Church growth is not a popularity contest. The Body of Christ is not a place for division and discord. It is not a place for finger-pointers, doom-sayers, and credit-seekers. In all things we are a people of faith, hope, and love. I pray that God will cause this fruit to grow in all of us.

"Who is wise and understanding among you? By his good conduct let him show his works in the meekness of wisdom. But if you have bitter jealousy and selfish ambition in your hearts, do not boast and be false to the truth. This is not the wisdom that comes down from above, but is earthly, unspiritual, demonic. For where jealousy and selfish ambition exist, there will be disorder and every vile practice. But the wisdom from above is first pure, then peaceable, gentle, open to reason, full of mercy and good fruits, impartial and sincere. And a harvest of righteousness is sown in peace by those who make peace."

-James 3:13-18

Tuesday, May 13, 2008

Going Back to Egypt

And all the people of Israel grumbled against Moses and Aaron. The whole congregation said to them, "Would that we had died in the land of Egypt! Or would that we had died in this wilderness! Why is the LORD bringing us into this land, to fall by the sword? Our wives and our little ones will become a prey. Would it not be better for us to go back to Egypt?" And they said to one another, "Let us choose a leader and go back to Egypt."

Then Moses and Aaron fell on their faces before all the assembly of the congregation of the people of Israel.

-Numbers 14:2-5

On Pentecost Sunday, I was reminded of just how far the Holy Spirit has dragged me from the deluded, Christian-ish religion of my own construction. For those of you who do not know my background, I came to Lutheranism only recently from a charismatic pentecostal church within the Southern Baptist Convention. For years, I helped to lead the praise music. I participated in the missions. I rejoiced over the church planting and the "creative evangelism". I studied at the feet of the "Promise Keepers" and the "Purpose Driven Church/Life".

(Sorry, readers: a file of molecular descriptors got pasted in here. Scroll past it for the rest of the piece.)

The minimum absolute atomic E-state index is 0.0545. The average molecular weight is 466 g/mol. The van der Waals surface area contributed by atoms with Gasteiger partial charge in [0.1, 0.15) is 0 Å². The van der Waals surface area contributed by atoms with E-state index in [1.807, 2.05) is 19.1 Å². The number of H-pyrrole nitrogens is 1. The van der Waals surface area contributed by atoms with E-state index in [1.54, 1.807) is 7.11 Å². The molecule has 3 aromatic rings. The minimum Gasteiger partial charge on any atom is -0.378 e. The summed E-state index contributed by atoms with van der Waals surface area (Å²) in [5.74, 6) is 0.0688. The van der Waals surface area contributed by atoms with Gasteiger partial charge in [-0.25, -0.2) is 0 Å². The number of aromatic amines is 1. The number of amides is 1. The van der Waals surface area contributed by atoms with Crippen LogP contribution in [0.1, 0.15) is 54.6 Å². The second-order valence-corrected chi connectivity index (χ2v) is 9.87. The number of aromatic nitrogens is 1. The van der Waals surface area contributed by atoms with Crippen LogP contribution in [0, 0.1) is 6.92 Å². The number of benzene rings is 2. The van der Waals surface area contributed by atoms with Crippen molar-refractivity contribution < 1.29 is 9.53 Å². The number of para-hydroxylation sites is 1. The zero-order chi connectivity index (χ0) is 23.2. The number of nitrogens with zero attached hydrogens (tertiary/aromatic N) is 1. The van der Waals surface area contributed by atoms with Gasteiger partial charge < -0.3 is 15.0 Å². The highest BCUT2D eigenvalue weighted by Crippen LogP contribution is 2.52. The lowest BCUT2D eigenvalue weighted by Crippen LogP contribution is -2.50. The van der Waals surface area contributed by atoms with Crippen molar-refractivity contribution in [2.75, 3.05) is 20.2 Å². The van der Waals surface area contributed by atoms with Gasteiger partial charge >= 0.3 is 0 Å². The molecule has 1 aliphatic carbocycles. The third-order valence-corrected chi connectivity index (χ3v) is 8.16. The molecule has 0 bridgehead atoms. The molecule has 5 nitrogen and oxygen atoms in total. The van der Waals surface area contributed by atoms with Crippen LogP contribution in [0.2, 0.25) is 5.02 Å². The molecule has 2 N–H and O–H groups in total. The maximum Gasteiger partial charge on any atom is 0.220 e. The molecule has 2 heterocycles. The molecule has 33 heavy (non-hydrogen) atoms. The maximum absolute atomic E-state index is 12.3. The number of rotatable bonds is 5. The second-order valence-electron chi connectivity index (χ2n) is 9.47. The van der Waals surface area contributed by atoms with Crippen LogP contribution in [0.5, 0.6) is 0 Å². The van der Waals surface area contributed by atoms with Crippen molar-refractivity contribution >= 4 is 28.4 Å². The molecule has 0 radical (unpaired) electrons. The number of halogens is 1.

...that is, until that humanly devised religion all came crashing down under the weight of the Law and the clear testimony of Holy Scripture.

All of that is still very fresh in my mind. I am a Lutheran that remembers the harsh labor that came with the slavery of Egypt. I remember toiling under the whip of the Law. I remember the heavy burden of humanly-constructed principles, duties, and methods. I wandered through a theological desert for much of my life as I thirsted for truth, but did not find it.

The LCMS, a jewel of American Christianity, has done its share of desert wandering as well. Since her creation, she has battled those who want to go back to Egypt. The supporters of Pietism, Revivalism, and Rationalism have all tried to turn this pilgrimage around and head back to the bondage of error. They do not enjoy the difficult road that Christ has called us to walk. They do not want to be lead by the cloud, the pillar of fire, and the snake on a pole. They want to do things their way by using the wisdom of the world. They want human task masters to tell them to engage in human works. Many times, the faith of the LCMS has faltered because of the advice of these people. Many times, God has permitted our Synod to wander in a desolate theological desert because of our unwillingness to embrace the promised land of the gospel.